Sinclair Community College was ranked the top school in the country for vocational training by a recent research study.
Sinclair topped more than 711 other colleges nationwide to garner the top spot in a research study conducted by Real Work Matters, a website that operates as a resource hub for students interested in obtaining vocational, trade or technical training after graduating from high school.
“This is a national effort and it’s exciting that Sinclair is a leading example for other colleges across the nation,” said Sinclair president Steve Johnson.
The study used the most recent data available from the National Center for Education Statistics Integrated Post-secondary Education Data System and the Department of Education’s College Scorecard. Factors included were the cost of attendance, the number of associate degrees and certificates offered, graduation rate, student retention, percent of students working after six years and the average annual earnings for students 10 years after graduation, among other things, according to a release.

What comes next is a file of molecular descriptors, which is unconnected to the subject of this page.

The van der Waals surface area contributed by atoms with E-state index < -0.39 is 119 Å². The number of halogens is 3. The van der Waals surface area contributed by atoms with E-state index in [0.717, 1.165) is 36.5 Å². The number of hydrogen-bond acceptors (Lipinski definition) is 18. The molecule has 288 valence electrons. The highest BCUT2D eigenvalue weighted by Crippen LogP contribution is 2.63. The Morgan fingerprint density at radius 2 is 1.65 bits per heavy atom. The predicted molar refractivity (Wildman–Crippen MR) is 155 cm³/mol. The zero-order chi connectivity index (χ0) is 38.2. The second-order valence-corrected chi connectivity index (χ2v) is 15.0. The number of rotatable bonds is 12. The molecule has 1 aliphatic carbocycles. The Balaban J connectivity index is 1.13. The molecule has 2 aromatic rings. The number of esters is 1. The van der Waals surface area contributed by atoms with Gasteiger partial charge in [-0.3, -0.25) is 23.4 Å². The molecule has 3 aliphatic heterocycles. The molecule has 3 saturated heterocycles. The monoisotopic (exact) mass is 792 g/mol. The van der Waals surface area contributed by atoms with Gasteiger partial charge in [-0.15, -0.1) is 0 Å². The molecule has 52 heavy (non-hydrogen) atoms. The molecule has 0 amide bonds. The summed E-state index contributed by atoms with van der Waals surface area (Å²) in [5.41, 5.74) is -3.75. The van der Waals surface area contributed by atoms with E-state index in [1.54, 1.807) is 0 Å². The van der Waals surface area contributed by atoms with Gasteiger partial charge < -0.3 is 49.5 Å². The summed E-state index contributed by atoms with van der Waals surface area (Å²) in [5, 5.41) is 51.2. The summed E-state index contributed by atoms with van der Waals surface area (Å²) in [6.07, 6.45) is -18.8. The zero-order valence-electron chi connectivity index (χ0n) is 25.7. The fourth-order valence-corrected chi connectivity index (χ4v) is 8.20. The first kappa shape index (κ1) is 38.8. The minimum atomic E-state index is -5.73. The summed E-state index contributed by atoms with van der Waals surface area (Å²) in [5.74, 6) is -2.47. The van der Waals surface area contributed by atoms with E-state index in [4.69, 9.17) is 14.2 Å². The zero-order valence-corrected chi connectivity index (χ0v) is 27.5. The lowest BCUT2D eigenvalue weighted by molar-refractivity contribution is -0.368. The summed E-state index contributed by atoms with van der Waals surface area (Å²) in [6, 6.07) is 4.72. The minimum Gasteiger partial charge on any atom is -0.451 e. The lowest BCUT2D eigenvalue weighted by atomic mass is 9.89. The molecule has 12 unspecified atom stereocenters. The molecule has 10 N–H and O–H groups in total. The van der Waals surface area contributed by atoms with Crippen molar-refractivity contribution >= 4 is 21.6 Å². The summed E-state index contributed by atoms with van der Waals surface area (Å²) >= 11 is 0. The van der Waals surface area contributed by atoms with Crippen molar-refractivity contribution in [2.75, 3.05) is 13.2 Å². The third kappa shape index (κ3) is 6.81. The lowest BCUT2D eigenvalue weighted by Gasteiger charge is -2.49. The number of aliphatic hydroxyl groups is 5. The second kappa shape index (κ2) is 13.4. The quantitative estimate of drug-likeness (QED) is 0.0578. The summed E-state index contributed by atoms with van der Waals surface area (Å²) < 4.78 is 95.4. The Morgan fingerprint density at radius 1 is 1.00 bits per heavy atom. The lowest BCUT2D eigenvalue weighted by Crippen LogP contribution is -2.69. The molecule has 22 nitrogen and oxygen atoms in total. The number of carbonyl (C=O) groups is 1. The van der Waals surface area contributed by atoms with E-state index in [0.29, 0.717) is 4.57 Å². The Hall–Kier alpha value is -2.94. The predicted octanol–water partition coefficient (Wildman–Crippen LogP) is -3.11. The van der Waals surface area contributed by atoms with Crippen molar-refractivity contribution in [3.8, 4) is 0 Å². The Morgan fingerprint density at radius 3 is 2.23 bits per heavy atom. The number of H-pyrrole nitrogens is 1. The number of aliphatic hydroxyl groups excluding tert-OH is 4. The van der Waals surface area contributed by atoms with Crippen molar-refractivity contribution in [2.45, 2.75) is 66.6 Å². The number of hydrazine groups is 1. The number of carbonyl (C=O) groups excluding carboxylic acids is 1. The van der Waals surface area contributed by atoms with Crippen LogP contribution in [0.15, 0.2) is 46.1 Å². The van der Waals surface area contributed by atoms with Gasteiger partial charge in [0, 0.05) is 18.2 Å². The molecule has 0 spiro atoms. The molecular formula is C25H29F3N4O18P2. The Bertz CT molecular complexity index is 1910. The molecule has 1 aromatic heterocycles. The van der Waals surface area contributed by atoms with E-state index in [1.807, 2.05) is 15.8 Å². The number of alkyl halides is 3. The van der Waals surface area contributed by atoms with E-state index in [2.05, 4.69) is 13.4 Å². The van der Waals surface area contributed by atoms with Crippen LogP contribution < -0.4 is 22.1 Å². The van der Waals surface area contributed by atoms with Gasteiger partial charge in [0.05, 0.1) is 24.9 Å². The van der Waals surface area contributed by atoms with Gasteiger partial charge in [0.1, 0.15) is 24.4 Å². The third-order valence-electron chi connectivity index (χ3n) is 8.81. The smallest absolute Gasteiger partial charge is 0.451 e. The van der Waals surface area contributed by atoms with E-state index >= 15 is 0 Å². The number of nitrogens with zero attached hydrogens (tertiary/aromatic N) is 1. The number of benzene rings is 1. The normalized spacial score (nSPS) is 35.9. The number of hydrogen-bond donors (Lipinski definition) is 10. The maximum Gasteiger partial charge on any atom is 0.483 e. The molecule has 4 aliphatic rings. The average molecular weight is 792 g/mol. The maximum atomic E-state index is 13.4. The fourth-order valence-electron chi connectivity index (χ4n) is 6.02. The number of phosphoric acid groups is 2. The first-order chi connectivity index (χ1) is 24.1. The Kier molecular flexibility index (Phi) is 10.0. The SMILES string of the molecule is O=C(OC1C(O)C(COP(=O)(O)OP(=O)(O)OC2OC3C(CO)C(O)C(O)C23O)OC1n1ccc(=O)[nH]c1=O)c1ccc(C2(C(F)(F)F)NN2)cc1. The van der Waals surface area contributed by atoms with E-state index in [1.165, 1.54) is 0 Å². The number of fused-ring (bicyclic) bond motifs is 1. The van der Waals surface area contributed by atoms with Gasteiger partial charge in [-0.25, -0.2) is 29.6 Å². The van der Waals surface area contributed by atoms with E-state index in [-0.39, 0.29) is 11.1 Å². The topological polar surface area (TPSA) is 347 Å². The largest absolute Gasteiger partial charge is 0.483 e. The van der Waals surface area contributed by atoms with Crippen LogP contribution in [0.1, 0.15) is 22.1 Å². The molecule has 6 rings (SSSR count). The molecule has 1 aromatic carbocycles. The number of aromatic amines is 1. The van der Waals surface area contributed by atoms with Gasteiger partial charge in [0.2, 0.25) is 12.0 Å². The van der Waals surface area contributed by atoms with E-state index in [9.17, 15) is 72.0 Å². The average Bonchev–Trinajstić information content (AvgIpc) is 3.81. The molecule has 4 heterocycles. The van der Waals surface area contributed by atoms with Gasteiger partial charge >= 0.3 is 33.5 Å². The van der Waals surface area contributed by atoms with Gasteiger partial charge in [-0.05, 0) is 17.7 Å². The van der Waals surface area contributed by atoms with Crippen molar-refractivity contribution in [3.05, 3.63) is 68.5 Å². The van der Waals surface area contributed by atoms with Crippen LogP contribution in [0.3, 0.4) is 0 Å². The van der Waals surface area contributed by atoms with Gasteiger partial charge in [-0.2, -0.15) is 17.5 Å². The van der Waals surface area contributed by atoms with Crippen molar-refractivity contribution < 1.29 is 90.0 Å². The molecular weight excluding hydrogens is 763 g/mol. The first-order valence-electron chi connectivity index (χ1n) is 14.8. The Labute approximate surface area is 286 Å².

“Over the years, Sinclair has seen an increasing number of students entering the workforce and filling in-demand jobs because of our strong focus on work-based training programs,” Johnson said. “We’ve invested in apprenticeship and internship programs because our students have made it clear that they want to spend less time in school and more time gaining actual work experience.”
Certificate programs are the fastest growing sector of higher education. Nationally, there has been 70 percent growth in certificates awarded over the last 20 years, according to the Georgetown University’s Center on Education and the Workforce.
Sinclair is no exception to the trend as certificates made up more than 60 percent of the credentials awarded to 2017 Sinclair graduates.
Sinclair’s ranking as a top college for vocational training comes just a few weeks after the school announced it would award more certificates and degrees at spring graduation than ever before. The college handed out more than 6,700 credentials to over 5,370 students.
FIVE FAST READS